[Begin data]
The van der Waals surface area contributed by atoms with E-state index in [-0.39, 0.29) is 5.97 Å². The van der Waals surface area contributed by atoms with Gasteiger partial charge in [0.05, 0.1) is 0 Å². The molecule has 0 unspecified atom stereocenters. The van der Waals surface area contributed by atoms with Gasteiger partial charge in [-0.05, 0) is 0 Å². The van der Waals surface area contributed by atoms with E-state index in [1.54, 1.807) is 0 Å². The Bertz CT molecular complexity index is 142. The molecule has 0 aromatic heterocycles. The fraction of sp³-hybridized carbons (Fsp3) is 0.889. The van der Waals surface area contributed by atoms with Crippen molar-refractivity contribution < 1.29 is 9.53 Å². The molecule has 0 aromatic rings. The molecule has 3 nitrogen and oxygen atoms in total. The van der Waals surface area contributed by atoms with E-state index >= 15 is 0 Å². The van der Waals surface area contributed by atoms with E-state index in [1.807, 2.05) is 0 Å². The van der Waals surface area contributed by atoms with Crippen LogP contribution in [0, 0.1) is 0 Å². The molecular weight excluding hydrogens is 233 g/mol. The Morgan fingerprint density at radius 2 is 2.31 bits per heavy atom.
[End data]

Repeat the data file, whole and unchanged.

The van der Waals surface area contributed by atoms with E-state index in [-0.39, 0.29) is 5.97 Å². The van der Waals surface area contributed by atoms with Gasteiger partial charge in [0.05, 0.1) is 0 Å². The molecule has 0 unspecified atom stereocenters. The van der Waals surface area contributed by atoms with Gasteiger partial charge in [-0.05, 0) is 0 Å². The van der Waals surface area contributed by atoms with E-state index in [1.54, 1.807) is 0 Å². The Bertz CT molecular complexity index is 142. The molecule has 0 aromatic heterocycles. The fraction of sp³-hybridized carbons (Fsp3) is 0.889. The van der Waals surface area contributed by atoms with Crippen molar-refractivity contribution < 1.29 is 9.53 Å². The molecule has 0 aromatic rings. The molecule has 3 nitrogen and oxygen atoms in total. The van der Waals surface area contributed by atoms with E-state index >= 15 is 0 Å². The van der Waals surface area contributed by atoms with E-state index in [1.807, 2.05) is 0 Å². The van der Waals surface area contributed by atoms with Crippen LogP contribution in [0, 0.1) is 0 Å². The molecular weight excluding hydrogens is 233 g/mol. The Morgan fingerprint density at radius 2 is 2.31 bits per heavy atom.